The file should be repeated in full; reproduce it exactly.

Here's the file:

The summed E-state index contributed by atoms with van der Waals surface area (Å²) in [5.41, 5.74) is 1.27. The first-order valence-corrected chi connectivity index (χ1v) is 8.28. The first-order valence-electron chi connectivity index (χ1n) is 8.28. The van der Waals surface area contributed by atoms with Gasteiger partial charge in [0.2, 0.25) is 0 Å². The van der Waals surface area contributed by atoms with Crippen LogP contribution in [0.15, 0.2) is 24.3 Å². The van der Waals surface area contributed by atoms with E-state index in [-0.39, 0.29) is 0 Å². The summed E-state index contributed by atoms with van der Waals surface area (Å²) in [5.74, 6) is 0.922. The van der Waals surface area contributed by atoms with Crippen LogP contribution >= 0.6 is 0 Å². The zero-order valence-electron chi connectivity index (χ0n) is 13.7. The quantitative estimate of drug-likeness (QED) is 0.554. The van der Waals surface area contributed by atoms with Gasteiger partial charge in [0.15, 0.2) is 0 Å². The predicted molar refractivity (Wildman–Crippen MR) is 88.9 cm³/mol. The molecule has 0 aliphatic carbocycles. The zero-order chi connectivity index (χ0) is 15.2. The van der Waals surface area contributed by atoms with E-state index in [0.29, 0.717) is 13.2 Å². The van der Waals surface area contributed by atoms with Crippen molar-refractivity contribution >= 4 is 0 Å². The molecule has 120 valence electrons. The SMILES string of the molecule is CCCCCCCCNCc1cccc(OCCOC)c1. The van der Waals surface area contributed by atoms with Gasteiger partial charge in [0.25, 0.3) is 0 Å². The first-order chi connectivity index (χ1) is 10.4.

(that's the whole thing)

The summed E-state index contributed by atoms with van der Waals surface area (Å²) in [5.41, 5.74) is 1.27. The first-order valence-corrected chi connectivity index (χ1v) is 8.28. The first-order valence-electron chi connectivity index (χ1n) is 8.28. The van der Waals surface area contributed by atoms with Gasteiger partial charge in [0.2, 0.25) is 0 Å². The van der Waals surface area contributed by atoms with Crippen LogP contribution in [0.15, 0.2) is 24.3 Å². The van der Waals surface area contributed by atoms with E-state index in [-0.39, 0.29) is 0 Å². The summed E-state index contributed by atoms with van der Waals surface area (Å²) in [5.74, 6) is 0.922. The van der Waals surface area contributed by atoms with Crippen LogP contribution >= 0.6 is 0 Å². The zero-order valence-electron chi connectivity index (χ0n) is 13.7. The quantitative estimate of drug-likeness (QED) is 0.554. The van der Waals surface area contributed by atoms with Gasteiger partial charge in [0.15, 0.2) is 0 Å². The predicted molar refractivity (Wildman–Crippen MR) is 88.9 cm³/mol. The molecule has 0 aliphatic carbocycles. The zero-order chi connectivity index (χ0) is 15.2. The van der Waals surface area contributed by atoms with E-state index in [0.29, 0.717) is 13.2 Å². The van der Waals surface area contributed by atoms with Crippen molar-refractivity contribution >= 4 is 0 Å². The molecule has 120 valence electrons. The SMILES string of the molecule is CCCCCCCCNCc1cccc(OCCOC)c1. The van der Waals surface area contributed by atoms with Gasteiger partial charge in [0.25, 0.3) is 0 Å². The first-order chi connectivity index (χ1) is 10.4.